Today in 5 Lines
In a move that could sink the latest Obamacare-repeal effort, Arizona Senator John McCain announced that he could not “in good conscience” support the Graham-Cassidy health-care bill. Two other Republicans, Senators Rand Paul and Susan Collins, have also signaled their opposition to the bill. The Department of Education rescinded the Obama administration’s guidelines on college sexual assault. Rescue operations continued in Mexico, four days after a powerful earthquake struck the country and killed at least 286 people. Trump will head to Alabama to campaign alongside Senator Luther Strange ahead of the state’s Republican primary runoff for the seat previously occupied by Jeff Sessions.
Today on The Atlantic
A Moral Dilemma: This week, Patrik Hermansson, a 25-year-old Swedish man, released footage he’d gathered while secretly recording white supremacists, raising the question: Is it ethical to pose as a member of the alt-right? (Graeme Wood)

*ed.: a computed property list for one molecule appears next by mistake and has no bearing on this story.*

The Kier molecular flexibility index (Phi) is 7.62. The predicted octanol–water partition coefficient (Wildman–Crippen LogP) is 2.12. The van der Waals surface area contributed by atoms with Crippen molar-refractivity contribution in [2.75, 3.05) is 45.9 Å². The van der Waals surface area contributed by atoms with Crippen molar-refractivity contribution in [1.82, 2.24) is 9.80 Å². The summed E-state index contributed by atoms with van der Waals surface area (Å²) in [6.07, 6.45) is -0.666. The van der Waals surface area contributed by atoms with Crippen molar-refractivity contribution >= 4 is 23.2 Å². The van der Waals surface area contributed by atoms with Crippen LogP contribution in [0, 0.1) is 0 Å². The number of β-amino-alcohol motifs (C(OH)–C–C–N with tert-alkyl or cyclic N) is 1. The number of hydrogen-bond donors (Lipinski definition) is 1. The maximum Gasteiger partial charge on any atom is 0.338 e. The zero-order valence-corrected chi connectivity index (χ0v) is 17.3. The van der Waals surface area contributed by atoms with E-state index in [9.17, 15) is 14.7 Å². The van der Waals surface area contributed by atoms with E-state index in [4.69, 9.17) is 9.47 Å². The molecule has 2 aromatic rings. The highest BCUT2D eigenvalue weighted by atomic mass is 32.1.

‘Unlivable’: On Thursday, North Korea’s foreign minister hinted that the country might detonate a hydrogen bomb as a countermeasure to an attack from the United States. Here’s what a test like that would do to the Pacific Ocean. (Marina Koren)
What Happened?: Conservative provocateur Milo Yiannopoulos organized a jam-packed Free Speech Week in Berkeley, California, full of high-profile speakers like Ann Coulter and Steve Bannon. But things didn’t work out as planned. (Rosie Gray)
What Are Public Schools For?: The idea that public schools are failing is one of the most commonly heard complaints in American society. But what are they failing to do? In this episode of Radio Atlantic, The Atlantic’s education editor Alia Wong joins Jeff, Matt, and Alex for a conversation about how we define and measure success in public education.
We’d like to hear your stories about education: public, private, school-of-hard-knocks, you name it. Call us up at (202)266-7600 and leave us a voicemail with your story and your answer to the…